Clearly in Dolgellau and Barmouth, in-migration has indeed been what's caused the percentage of children from Welsh-Speaking homes to drop, but it's not the over-65s who are the incomers bringing about the decline of Welsh; instead it's mainly school-aged children and their parents who are the non-Welsh-Speakers.  Similarly, the 2012 Estyn report on Ysgol Ardudwy, the secondary school in Harlech, a town where half the population was born outside Wales, stated that only 40% of children were from homes where at least one parent could speak Welsh.

Blaming the Wrong Kind of Migration
Clearly, where in-migration has actually led to the collapse of the Welsh Language, ie, in places like Harlech, Barmouth and Dolgellau, it has not been retirees who are to blame.  In places where retiree in-migration has been the cause of the decline of Welsh, like in Tudweiliog, Welsh has not actually died out at all, since there the younger age groups have continued speaking Welsh at Home just like before, while in Barmouth and Harlech, they have not.

Clearly then, retiree in-migration is the least harmful kind of in-migration with regards to the Welsh language since it does not affect the speech of younger age groups in the area in question.  And that begs the question, why do we blame retirees for the disappearance of Welsh-Speaking areas?

Whatever people's reasoning is, blaming the wrong people for anything is something that needs to stop.

Tuesday, 5 December 2017

London-Aberystwyth direct trains should be re-instated with the Aberystwyth-Carmarthen line

Aberystwyth Station before the Beeching Cuts - it had as many
as five platforms at its height.                                                     
With Plaid Cymru managing to get the Welsh Labour government to agree to a feasibility study on the re-opening of the Aberystwyth to Carmarthen line, perhaps this is a great opportunity to begin discussing the reinstatement of direct rail services between Aberystwyth and London.

You might think that having direct trains run between London and Aberystwyth would be quite far-fetched, but actually, such services did actually run until 1991.  More recently than that, Arriva Trains Wales tried to reinstate such a service, but the proposals were turned down by the Office of Rail Regulation in 2010.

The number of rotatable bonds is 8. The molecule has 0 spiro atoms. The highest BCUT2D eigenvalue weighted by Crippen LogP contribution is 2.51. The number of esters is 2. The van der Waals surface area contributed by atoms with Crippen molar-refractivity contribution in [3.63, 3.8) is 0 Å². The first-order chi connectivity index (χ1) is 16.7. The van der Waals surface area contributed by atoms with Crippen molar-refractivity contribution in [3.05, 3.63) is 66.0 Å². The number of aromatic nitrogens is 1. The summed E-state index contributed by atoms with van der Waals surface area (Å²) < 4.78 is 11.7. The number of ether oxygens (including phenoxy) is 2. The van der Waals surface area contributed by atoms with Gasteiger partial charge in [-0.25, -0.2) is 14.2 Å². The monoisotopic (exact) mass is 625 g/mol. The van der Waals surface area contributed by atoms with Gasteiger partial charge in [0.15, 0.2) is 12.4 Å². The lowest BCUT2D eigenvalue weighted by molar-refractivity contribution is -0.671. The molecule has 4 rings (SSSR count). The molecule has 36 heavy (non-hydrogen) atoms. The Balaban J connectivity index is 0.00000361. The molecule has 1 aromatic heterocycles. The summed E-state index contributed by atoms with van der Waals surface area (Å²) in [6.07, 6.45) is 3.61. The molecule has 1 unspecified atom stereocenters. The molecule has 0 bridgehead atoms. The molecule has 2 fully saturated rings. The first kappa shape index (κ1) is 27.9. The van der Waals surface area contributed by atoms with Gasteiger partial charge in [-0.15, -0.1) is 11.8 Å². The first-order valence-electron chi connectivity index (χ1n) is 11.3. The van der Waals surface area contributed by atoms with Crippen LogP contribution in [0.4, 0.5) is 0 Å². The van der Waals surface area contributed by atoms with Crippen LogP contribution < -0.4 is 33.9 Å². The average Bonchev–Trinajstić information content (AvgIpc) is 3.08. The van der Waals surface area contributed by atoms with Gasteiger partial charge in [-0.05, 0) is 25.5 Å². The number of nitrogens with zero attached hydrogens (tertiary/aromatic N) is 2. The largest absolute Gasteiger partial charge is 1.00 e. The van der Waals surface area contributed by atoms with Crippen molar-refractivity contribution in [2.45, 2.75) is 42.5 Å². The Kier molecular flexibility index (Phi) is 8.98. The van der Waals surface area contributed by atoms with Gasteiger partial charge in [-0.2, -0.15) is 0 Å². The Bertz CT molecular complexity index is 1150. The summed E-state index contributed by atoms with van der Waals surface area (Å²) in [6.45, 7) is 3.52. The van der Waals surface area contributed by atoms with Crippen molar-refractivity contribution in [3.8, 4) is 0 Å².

Those services, were of course, like the pre-1991 services, to run on the Cambrian Line between Aberystwyth and Shrewsbury, as, since the Beeching cuts of the 1960s, the Cambrian Line has been the only line linking the University town.  

But with proposals to reopen the Aberystwyth-Carmarthen line nearing reality for the first time since its closure in 1965, for me the obvious question is, why only have 'local' trains run on such a route?  Why not reinstate direct London-Aberystwyth services via the Aberystwyth-Carmarthen line and South Wales, once the line is there to do it?

Such a service would be a Welsh Nationalist's dream - it would link Aberystywth not only to London, but also, of course, to the Wales's capital, Cardiff, while Newport and Swansea would also be en route.  Wales would therefore have an intercity-level service connecting the 'capital of Mid-Wales' to the cities of South Wales, and wouldn't it be a bit insulting to Wales if the only trains doing that route were 'local' style trains?

Travelling from London to Aberystwyth via South Wales is not something without historical precedent.  When listening to online oral testimony of an evacuee who was moved from London to Aberystwyth during the Second World War, I noticed that she talked about travelling to Aberystwyth from Paddington station, suggesting that the default London-Aberystwyth journey back then was via the Great Western Main Line and South Wales.

If anything, that makes sense, doesn't it? After all, travelling by train from London to Aberystwyth via South Wales would have been more geographically direct than travelling via Shrewsbury and Machynlleth - the latter route is a tad circuitous since the section across Mid-Wales is actually further north than Aberystwyth itself.